Travelers Can Still Experience the Best of Alaska With Princess Cruises, Holland America Despite Cruise Cancellations

·2 min read
Alaska
Alaska

Courtesy of Princess Cruises

When Canada banned cruise ships through 2022, cruise lines with Alaska itineraries on their schedule were forced to adjust their plans. For Princess Cruises and Holland America Line, that meant heading from the sea to the land.

This summer, travelers looking for a remote vacation filled with adventure, breathtaking glaciers, expansive national parks, and incredible wildlife can sign up for an escorted tour through The Last Frontier with the cruise lines, the companies shared with Travel + Leisure.

"We love Alaska, and we love that we get to share it with visitors from all over the world. We're committed to helping locals and visitors alike experience all the best parts of Alaska in a safe way," vice president of tour operations, Dave McGlothlin, told T+L in a statement on Friday. "For the last year, many people stayed close to home, so this summer, as we're able to reopen some of these land offerings, we are more ready than ever to welcome visitors back through our doors."

Travelers who sign up for a trip with Princess Cruises and Holland America (which are both part of the Carnival Corporation) could spend eight hours touring Denali National Park, keeping their eyes peeled for grizzly bears, wolves, moose, and caribou; or settle in for a glacier cruise to see the face of the Portage Glacier.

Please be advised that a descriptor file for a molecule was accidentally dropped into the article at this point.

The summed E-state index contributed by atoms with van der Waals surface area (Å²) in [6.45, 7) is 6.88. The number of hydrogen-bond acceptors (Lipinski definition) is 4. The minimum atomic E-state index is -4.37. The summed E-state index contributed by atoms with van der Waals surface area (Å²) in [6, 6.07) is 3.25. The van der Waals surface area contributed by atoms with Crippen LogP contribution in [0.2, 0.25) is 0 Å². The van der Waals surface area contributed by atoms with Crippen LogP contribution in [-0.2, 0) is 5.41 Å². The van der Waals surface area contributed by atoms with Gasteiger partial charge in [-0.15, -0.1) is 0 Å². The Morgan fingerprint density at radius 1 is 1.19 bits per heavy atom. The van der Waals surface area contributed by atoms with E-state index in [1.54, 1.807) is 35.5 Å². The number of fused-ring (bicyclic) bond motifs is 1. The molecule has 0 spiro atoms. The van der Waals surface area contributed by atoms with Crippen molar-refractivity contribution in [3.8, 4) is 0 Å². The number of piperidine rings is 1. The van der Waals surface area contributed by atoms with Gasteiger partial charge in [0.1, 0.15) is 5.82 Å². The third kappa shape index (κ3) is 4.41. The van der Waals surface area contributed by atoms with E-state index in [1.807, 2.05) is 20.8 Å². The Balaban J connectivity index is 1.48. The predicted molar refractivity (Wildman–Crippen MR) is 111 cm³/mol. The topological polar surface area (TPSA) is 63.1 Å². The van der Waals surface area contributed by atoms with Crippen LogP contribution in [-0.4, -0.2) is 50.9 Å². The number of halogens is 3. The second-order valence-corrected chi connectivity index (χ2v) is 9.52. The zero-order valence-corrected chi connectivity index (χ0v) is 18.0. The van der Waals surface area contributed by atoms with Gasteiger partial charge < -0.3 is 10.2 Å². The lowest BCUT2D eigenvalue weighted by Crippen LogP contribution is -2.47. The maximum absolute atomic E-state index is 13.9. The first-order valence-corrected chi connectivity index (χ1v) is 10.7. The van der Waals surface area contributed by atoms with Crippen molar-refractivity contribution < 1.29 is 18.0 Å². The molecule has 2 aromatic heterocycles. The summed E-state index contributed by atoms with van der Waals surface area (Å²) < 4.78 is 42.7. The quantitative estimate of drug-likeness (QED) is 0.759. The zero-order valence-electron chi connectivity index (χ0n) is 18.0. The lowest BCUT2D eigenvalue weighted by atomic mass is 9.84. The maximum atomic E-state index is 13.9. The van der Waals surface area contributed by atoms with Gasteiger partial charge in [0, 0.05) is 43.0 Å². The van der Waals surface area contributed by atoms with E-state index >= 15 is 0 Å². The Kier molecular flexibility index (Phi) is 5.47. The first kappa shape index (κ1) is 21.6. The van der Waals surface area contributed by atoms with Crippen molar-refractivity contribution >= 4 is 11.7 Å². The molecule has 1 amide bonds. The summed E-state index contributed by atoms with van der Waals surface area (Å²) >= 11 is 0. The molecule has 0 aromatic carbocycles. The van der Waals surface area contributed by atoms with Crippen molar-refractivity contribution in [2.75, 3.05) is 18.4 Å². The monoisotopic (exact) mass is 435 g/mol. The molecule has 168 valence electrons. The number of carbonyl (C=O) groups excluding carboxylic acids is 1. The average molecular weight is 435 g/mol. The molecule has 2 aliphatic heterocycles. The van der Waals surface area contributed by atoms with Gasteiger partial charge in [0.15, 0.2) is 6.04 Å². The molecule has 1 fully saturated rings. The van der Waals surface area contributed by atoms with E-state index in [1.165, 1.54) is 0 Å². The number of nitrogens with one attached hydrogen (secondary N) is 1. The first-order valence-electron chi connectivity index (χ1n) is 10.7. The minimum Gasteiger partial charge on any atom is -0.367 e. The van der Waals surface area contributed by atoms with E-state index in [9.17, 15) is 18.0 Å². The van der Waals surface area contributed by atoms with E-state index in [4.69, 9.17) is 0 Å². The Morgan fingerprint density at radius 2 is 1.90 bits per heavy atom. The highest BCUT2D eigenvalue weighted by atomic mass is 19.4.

Those looking to take in the scenery in comfort can board a train in Denali -- camera in hand, of course -- and catch the gorgeous views from the window. Or spend the night at Holland America's McKinley Chalet Resort where guests can roast marshmallows on a campfire and visit the artists-in-residence cabin.

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While Alaska remains open to visitors — and even waived its requirement that travelers show a negative COVID-19 test upon arrival — its 2021 cruise season was severely impacted when Canada banned cruise ships until at least next year due to a 100-year-old law that requires large foreign-flagged ships to stop in Canada before heading north to the state.

Cruise lines were then forced to cancel their Alaska summer sailings with some shifting to land-based journeys to take advantage of the season.

Alison Fox is a contributing writer for Travel + Leisure. When she's not in New York City, she likes to spend her time at the beach or exploring new destinations and hopes to visit every country in the world. Follow her adventures on Instagram.